Barrett demurred; she said that while the statement reflected her views as a private citizen nearly 15 years ago, now that she was a public official, “I don’t feel like it is appropriate for me anymore, because of the canons of conduct, to express an affirmative view at this point in time.”

No committee member, Republican or Democrat, asked Barrett about her reported membership in People of Praise, the close-knit charismatic Christian community that received considerable press attention in the lead-up to her confirmation hearings.

Vice President Mike Pence had also raised the specter of Democrats attacking Barrett’s faith during his debate with Sen. Kamala Harris, the Democratic vice presidential nominee, last week. Harris, who also sits on the Judiciary Committee, called the suggestion that she or former vice president Joe Biden would do so “insulting,” noting that they are both “people of faith” and that Biden would be only the nation’s second Catholic president. Harris, too, did not raise the issue during her remarks or questioning of Barrett this week, instead focusing on healthcare and the coronavirus pandemic.

Hawley accused Democratic Sen. Patrick Leahy of going after Barrett’s faith for asking her about speeches she’d made at the Blackstone Legal Fellowship, a program for Christian law students sponsored by Alliance Defending Freedom, a conservative legal advocacy group. Leahy asked if Barrett was aware that the group had supported “recriminalizing homosexuality”; ADF filed briefs in 2003 in the Supreme Court supporting state anti-sodomy laws and has supported such laws in other countries. Barrett said she was not.

“Whether you believe that being gay is right or wrong is irrelevant to me. But my concern is that you work with an organization working to criminalize people for loving a person that they are in love with. So that’s what ... worried me,” Leahy said.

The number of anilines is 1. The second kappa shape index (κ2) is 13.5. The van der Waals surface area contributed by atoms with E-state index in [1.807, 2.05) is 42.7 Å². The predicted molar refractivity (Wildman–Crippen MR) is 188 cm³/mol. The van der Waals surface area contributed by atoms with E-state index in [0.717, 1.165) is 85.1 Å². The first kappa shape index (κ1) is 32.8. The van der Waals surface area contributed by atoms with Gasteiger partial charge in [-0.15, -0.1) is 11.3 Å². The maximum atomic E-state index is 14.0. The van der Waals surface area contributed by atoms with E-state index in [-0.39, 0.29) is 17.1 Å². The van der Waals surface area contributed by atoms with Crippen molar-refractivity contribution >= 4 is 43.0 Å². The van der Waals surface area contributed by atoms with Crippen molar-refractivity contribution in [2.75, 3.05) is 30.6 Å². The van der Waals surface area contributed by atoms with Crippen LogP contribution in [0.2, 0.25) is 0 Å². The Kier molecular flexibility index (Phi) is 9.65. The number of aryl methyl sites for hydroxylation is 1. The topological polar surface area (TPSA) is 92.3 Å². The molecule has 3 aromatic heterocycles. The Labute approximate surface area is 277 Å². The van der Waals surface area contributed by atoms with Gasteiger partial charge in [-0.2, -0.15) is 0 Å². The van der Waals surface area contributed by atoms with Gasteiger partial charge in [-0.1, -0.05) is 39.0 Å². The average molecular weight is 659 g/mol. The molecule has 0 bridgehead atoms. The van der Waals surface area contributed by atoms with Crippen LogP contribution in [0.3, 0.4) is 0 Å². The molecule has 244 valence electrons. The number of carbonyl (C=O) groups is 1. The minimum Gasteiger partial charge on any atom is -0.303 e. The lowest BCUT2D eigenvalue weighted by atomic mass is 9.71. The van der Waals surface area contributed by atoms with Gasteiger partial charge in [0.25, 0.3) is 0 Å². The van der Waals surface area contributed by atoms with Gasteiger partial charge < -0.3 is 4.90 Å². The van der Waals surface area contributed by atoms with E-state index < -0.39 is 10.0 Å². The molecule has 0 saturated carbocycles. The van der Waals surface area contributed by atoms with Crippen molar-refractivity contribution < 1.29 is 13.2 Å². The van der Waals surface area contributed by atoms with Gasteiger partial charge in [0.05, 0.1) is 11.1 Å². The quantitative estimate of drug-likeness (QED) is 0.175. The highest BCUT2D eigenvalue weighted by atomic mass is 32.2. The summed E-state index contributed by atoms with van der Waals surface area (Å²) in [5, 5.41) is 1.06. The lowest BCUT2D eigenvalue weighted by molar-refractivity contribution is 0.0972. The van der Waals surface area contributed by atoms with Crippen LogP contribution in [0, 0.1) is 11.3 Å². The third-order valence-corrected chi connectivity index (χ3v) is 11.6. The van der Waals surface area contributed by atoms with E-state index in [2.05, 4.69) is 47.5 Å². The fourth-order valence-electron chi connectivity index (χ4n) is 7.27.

Barrett replied that she hadn’t “read all of the material that the students were given to read.”

“I enjoyed teaching the students about what my specialty was, which is constitutional law, and nothing about any of my interactions with anyone involved in the Blackstone program were ever indicative of any kind of discrimination on the basis of anything,” Barrett said.

She declined to specify how she would rule on any abortion-related cases as a Supreme Court justice, saying it wouldn’t be appropriate to speculate or telegraph how she might rule on issues that could come before the court, and that doing so would violate the ethics rules she’s bound by as a lower court judge.

She did say that she did not think that Roe and the decisions on abortion rights that followed were so settled that the case was an untouchable “super precedent.” Barrett had used that term in her writings as a law professor to refer to a small group of major Supreme Court cases such as Brown v. Board of Education, the 1954 decision that struck down racial segregation in public schools.

“I'm answering a lot of questions about Roe, which I think indicates that Roe doesn't fall in that category,” Barrett said on Tuesday in response to questions about the case from Sen. Amy Klobuchar. “And scholars across the spectrum say that doesn't mean Roe should be overruled, but descriptively it means it's not a case that everyone has accepted and doesn't call for its overruling.”